when you're in charge and you don't know what to do

2018-1201 OBT_Blog Post_in-charge_2.jpg

Sometimes your creative life affects your family life affects your work life which affects your creative life which affects family life which affects your work life.

I like making art by springboarding on contributions and thoughts and perspectives from real live people. It’s my favorite way to create.

So I’ve been inspired lately by my husband’s work with educators in design thinking and systems thinking for solutions to tricky issues. Much like theater devising, this stuff requires a strong leader, a willingness to let other people’s contributions shape the outcome, and an kind of thrill at being in the process without knowing what the performance is going to look like.

We’ve been talking about this in bits and pieces in between lunch-making and holiday planning and taking the trash out. You know what I mean.

So, there we were a few mornings ago, sitting around the breakfast table. Our kiddo was crying. She couldn’t go to school. She couldn’t eat breakfast. Her belly felt bad. She just couldn’t do it.

It wouldn’t have been so bad for her to miss a day. But both the grown-ups in this house had work commitments that were harder to break than usual. All through breakfast, I struggled.

It was getting later and later, and our kiddo hates being late.

Not only that, but I actually knew she was having a sub that day. Were we going to drag her there crying, only to find out when she walked in that she had a sub? Was it nervous belly like I thought, or was she coming down with something? Could I rearrange my work stuff somehow?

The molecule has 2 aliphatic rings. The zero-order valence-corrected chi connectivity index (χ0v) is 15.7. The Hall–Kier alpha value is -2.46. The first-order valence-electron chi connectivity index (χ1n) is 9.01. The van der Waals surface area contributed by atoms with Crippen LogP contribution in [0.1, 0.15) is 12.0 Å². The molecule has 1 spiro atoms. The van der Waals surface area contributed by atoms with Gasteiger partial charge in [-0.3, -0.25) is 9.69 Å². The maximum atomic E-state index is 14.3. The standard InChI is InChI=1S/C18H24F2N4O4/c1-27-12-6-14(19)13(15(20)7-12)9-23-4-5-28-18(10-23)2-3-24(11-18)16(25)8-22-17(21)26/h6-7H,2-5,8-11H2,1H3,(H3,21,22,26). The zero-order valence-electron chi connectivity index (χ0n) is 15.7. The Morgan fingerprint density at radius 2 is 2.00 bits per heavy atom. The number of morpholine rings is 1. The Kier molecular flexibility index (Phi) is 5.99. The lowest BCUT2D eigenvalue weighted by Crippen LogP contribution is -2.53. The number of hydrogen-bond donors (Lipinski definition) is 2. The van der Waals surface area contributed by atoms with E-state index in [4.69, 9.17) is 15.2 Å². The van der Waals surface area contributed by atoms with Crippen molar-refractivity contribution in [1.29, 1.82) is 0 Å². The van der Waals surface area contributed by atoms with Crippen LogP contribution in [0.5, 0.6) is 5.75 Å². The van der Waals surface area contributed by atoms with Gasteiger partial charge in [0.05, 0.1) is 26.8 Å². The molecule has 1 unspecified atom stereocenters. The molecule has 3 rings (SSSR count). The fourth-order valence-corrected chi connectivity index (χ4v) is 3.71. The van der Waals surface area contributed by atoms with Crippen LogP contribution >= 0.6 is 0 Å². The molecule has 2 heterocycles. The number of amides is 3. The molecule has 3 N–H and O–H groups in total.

Shit. What should we—the parents, the leaders of this team—decide?

I wonder if those design thinking/theater making conversations had an effect on what we did.

We did not decide. We collaborated. We went with complete honesty.

I said, “Let’s talk about this for real. We’re going to be totally honest with you.”

I told her she would be having a sub today. (Much distress.)

I told her we would need to leave the house in two minutes, or she would be arriving late. (More distress.)

I told her there were three options that could work for all of us, and she could choose whichever one she wanted, and we would go with it. (Slightly calmer.)

These were her three options:

1: She could decide that she usually feels better after she gets to school (true) and she hates being late (also true), so she would give it a try. She could throw on her coat, skip toothbrushing, grab her backpack, and we’d get to school on time.

2: She could decide that she usually feels better after she gets to school (true) and she hates being rushed (also true), so she would give it a try, AND she would decide to be late. She could finish a little breakfast more slowly for her belly, get her teeth brushed, and have a relaxed drive to school.

3: She could decide that she really didn’t feel well enough to go to school. She could stay home and rest while I worked from home. I would not be able to play with her, so she would need to entertain herself all day. I would make sure she had snacks and lunch and all that.

She was tear-less as she considered. Pause for considering.

Then: “Can there be another option? Could I go to school late and also not go to afterschool today?” (She does one day a week of afterschool, and this was that day.)

“You mean, I’d pick you up at regular time, and you’d come home and rest while I finish my work?”



She decided for herself. She stuck to it all the way into the classroom, and she stuck to it later that day, too. Her belly didn’t hurt anymore.

The grown-ups breathed a huge sigh of relief. Not because she chose to go to school—though that was very helpful—but because we learned something that could help our kiddo. We could let go of control a little bit, and let her help make the decision. I’ll be damned if she didn’t come up with a more complete idea than we came up with on our own.

You don’t have to know all the answers. Even if you’re “in charge.” At home, at work, in rehearsal, in your holiday planning, with your extended family, with your in-laws.

And if you need to be reminded of that—in any or all of these areas—you are not alone.

(Sometime I’ll tell you how this week, the nonprofit team I lead came up with some fixes for our issues I never would have come up with on my own.)